"People-focused research in the NHS simply cannot be delivered without the involvement of patients and the public. No matter how complicated the research, or how brilliant the researcher, patients and the public always offer unique, invaluable insights. Their advice when designing, implementing and evaluating research invariably makes studies more effective, more credible and often more cost efficient as well.”
The benefits of patient and public involvement
Improving research quality and relevance
Someone who has experience of using a service or living with a health condition will provide a different perspective on a research topic.
Quality might be improved by
- Making information about the research more appropriate and accessible
- Ensuring that research methods are acceptable and sensitive to the needs of research participants
- Increasing participation
Relevance might be improved by
- Identifying a broader range of research topics or new research questions
- Ensuring that research in the public’s interest and value for money
- Helping to reshape and clarify the research
The National Research Ethics Service (NRES) expects PPI in research to help ensure that research is ethical, relevant and acceptable from a public perspective.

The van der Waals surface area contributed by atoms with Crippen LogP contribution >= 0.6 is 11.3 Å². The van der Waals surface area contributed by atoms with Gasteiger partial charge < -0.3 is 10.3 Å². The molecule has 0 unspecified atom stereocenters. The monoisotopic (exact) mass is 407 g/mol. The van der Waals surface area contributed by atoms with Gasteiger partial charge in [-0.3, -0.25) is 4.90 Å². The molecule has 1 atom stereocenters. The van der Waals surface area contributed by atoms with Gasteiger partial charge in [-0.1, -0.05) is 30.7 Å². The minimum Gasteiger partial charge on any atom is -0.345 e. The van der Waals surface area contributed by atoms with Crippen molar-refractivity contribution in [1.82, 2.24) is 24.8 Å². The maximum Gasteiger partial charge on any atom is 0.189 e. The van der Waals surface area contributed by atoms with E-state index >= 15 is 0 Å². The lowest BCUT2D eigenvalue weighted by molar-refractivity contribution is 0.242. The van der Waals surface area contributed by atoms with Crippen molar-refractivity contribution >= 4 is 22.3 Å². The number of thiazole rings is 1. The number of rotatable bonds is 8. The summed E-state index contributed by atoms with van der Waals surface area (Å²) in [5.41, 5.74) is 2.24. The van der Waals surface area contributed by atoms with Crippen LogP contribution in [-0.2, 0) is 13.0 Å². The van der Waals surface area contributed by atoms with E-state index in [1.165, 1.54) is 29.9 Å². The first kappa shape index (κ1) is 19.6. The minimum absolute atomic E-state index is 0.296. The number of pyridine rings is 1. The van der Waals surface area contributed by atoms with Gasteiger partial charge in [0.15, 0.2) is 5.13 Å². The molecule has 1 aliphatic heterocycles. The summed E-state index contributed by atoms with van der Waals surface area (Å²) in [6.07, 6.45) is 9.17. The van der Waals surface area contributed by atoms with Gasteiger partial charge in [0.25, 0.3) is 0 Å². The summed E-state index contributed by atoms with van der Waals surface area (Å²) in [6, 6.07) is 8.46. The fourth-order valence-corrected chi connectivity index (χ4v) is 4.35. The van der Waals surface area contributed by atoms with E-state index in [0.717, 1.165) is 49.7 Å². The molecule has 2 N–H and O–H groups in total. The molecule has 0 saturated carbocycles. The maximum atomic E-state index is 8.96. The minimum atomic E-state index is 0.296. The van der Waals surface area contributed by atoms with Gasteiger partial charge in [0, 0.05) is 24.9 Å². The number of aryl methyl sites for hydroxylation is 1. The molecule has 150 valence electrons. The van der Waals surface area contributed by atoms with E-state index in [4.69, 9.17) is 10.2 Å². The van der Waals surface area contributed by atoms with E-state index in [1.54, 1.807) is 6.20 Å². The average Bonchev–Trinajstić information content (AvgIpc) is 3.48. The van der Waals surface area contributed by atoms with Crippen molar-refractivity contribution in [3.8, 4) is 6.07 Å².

Research ethics committees routinely ask about plans for public involvement in research as part of their assessment process.
It can be particularly helpful to involve patients in developing communication materials, for example, patient information sheets and consent forms.
Most research funding bodies will expect PPI in research projects, or otherwise clear justification for not involving patients.
It is important to demonstrate in funding applications that patient needs and experience have been incorporated into the research project.
"People who are affected by research have a right to have a say in what publicly funded research is undertaken, and how. Public involvement is an intrinsic part of citizenship, public accountability and transparency."
INVOLVE Briefing note three: Why involve members of the public in research? INVOLVE Briefing note three
Public involvement in research applications to the National Research Ethics Service (Tarpey 2011) Public involvement in research applications
Joint National Research Ethics Service and INVOLVE statement. Patient and Public involvement in research and research ethics committees (2009) Patient and Public involvement in committees